On those rare occasions when I succumb to the urge to buy a big hamburger, I am always asked the same question by the server, “Do you want fries with that?” Of course, if I wanted fries I would have ordered the combo, as long as I wasn’t aware of the calorie count. Then there’s the super-duper combo, which includes a burger, fries, and soda. It’s all about choice. I get to make the decisions, and I pay based on what I order. Of course, if I were really particular about what I ate, I could cook the burger and fries myself. But then I’d have to drive to the store, pick up the ingredients, cook the food, and then, after eating it, clean up. The cost to do this, along with the time involved, just isn’t worth the effort. I’d rather outsource my burger.
In many ways, this scenario reminds me of Software as a Service (SaaS). Maybe your IT organization doesn’t have the time or resources to provide all of its IT service management functions in-house. Perhaps you’re thinking about taking a SaaS-first approach so that you can deliver some services faster, easier, and cheaper and keep other services in-house. For example, you may want to outsource your help desk and get a basic implementation up and running in days, instead of months. The costs you pay are based on the extent of the services you require. Maybe all you need is a basic help desk. Or perhaps you require the super-combo of SaaS, with more built-in capabilities, like managing enterprise software licenses. In other words, you may actually want more SaaS with that.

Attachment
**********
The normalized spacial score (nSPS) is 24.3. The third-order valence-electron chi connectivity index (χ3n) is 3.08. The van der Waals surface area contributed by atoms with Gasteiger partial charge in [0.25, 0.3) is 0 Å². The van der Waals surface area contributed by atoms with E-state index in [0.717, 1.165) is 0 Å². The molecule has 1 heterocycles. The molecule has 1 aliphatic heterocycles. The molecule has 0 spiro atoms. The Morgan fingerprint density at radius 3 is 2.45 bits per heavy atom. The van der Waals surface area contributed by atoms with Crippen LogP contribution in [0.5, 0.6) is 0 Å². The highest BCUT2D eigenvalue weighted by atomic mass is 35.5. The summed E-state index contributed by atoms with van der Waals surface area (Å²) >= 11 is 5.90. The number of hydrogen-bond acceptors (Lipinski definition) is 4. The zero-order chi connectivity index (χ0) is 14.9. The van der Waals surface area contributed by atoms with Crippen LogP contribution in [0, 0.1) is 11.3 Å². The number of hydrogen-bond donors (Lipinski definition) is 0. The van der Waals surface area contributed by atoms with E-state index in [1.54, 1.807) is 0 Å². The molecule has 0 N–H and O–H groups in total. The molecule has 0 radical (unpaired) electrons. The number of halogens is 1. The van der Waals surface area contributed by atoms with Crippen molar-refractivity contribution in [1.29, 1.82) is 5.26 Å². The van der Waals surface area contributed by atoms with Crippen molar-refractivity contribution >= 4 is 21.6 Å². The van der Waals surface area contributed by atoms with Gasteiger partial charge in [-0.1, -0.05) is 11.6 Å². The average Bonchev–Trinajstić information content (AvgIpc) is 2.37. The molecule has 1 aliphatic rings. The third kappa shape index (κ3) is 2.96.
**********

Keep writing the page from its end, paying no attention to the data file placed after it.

Either way, when you take a SaaS approach, you have less hardware and software to maintain because someone else is doing that for you. This can equate to significant savings in support, resources, and other areas.